But of course, if a person were to make a mistake and quilt white or light grey all over a dark pink fabric, well, that person would have to find a sharpie to fix her error OR rip out all the quilting. Pretty sure you know which option I picked.

Remember the piping around the large circles? Check this out:

And of course, there’s quite a bit of meandering stitches on this piece.

The End

All in all, I’d say it was a great experiment/challenge. Now I need to get it entered into the 2019 Challenge Contest at the show. And, if you can believe it, I actually have a small piece of challenge fabric left. I may have to add it to the label.

Scrappy Quarter-Square Log Cabin Quilt

Posted By Jen Eskridge On In Blog,fabric stash,Featured,quilt | No Comments

My newest Scrappy Quarter-Square Log Cabin quilt started innocently enough. We had company over the winter holidays and when they were busy or not yet awake, I’d slip into my sewing room and grab a few scraps. (I have LOADS of fabric scraps, it turns out.)

I’d start with small pieces and add longer strips to two sides. It is a surprisingly fast, mindless process.

A few years ago, I made this quilt as a gift for one of my Sister-in-Laws:

Scrappy Quarter Square Log Cabin | Jen Eskridge | Scrap Quilt | ReannaLily Designs

I liked that quilt so much, I thought in this holiday-down-time sewing, I’d make a small scrappy quarter-square log cabin. Each block is trimmed square.

It quickly got out of control. I’m sure no one saw that coming. Haha. Setting the blocks on-point made for a really unique design. Now, in my mind, these are completely different quilts.

The blocks just kept going and going. The quilt kept growing and growing. (That sounds like something straight out of Willy Wonka. If only my quilts were made from chocolate!)

Since the quilt was created entirely from fabric scraps, I now needed to come up with a solution for the setting triangles around the edge of the quilt. I snapped a pic, but it is tricky to see, since the design wall is also white.

For the setting triangles, I made templates from white cardstock paper. Then I pieced random white/light/low-volume fabrics. I laid the templates over the white patchwork pieces to cut my shapes to size.

I’m happy to report I have a LARGE bed quilt ready to hit the longarm. I debated on whether or not to post the quilt as just a quilt top. Of course, when this quilt is finished, you will not be able to see the quilting on it since the body of the quilt has so much movement and color. On that note: Here’s the Scrappy Quarter-Square Log Cabin 2019.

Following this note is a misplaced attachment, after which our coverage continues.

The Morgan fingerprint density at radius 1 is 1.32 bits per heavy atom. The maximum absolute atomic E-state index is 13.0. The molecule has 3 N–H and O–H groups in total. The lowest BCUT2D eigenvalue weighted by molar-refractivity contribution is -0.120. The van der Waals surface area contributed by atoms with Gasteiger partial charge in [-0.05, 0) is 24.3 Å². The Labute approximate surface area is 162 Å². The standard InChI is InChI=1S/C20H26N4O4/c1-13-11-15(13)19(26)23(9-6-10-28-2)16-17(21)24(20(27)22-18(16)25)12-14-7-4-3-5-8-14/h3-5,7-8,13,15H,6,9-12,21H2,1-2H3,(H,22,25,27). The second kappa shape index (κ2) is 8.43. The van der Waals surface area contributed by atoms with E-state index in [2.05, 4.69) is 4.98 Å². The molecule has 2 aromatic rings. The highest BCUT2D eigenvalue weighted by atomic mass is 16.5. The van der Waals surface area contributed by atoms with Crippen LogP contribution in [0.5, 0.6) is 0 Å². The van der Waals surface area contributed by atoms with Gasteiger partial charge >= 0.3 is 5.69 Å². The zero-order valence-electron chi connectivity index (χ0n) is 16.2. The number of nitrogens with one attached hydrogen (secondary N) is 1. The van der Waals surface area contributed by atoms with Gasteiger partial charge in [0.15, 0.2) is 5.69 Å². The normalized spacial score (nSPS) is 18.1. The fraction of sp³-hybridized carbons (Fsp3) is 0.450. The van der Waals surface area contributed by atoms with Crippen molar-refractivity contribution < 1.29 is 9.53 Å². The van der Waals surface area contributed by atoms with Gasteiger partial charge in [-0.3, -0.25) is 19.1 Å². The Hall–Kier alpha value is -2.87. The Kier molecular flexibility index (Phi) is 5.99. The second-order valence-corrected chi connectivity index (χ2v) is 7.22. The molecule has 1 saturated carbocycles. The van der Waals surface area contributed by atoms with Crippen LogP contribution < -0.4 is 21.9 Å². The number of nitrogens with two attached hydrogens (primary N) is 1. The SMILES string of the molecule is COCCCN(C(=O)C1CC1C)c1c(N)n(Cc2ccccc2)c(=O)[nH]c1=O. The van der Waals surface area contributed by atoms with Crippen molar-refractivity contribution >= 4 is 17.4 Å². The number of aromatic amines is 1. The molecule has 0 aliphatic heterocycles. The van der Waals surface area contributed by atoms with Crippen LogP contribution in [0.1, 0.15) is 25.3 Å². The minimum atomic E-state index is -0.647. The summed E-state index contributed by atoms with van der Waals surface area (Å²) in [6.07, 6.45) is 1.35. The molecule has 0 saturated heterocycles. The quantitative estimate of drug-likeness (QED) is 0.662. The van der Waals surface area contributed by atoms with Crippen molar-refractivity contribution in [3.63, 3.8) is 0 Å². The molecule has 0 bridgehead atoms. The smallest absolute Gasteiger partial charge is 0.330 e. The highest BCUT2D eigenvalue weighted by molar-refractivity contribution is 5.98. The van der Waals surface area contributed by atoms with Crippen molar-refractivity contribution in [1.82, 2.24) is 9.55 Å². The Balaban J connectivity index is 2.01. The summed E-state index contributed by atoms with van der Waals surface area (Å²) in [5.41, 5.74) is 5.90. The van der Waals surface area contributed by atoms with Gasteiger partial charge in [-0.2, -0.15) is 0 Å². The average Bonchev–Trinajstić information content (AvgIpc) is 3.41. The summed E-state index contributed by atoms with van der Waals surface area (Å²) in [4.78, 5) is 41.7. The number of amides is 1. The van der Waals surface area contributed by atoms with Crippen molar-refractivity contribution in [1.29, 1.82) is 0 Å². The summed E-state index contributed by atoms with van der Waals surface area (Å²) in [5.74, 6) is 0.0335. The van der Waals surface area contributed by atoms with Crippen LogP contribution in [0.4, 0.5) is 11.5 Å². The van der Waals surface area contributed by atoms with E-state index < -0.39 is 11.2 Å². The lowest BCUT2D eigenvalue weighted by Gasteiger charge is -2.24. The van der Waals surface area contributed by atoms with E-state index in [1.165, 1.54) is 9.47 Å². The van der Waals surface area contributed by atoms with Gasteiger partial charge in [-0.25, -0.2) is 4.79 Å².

Get out there and use your scraps! Sew in brief little spurts when no one is watching. It is crazy what will turn up from, what is essentially a minimal level of sewing/quilting commitment.

Just Draw

Posted By Jen Eskridge On In Blog,Featured,quilting | No Comments
Jen-Eskridge-Sketchbook

Just draw as much as you can. I know that sounds silly but as I tell my quilting students, muscle memory is important.

Muscle Memory

mus·cle mem·o·rynoun

  1. the ability to reproduce a particular movement without conscious thought, acquired as a result of frequent repetition of that movement.”typing relies heavily on muscle memory”

Sketchbook

In college we were required to keep an inspiration journal & sketchbook. At the time it was to add in photos, notes, sketches, really anything.

Jen-Eskridge-Sketchbook

Building on that sage advice, I’d like to encourage you to keep inspiration at your fingertips. Pinterest boards [30], photos on your phone from quilt guilds and quilt shows, and sketches from anywhere.

Jen-Eskridge-Sketchbook

The importance of a sketchbook, to me, is that while I can find amazing photos of cool-looking designs on the entire internet, my sketchbook is the place where I can see what I can actually draw.

From here, I can plan to build on skills sketched on previous pages to create something intricate and useful.

Jen-Eskridge-Sketchbook

And while it may seem like I’m just sitting there with a random marker-color-of-the-day, I’m actually building muscle memory and creating a resource to flip through at a later date.

Jen-Eskridge-Sketchbook

Quilting

Using the sketchbook to completely inspire your quilting has been made quite popular by Karlee Porter [31] with her Graffiti Quilting [32] style. I’m a huge fan.

Graffiti Quilting by Karlee Porter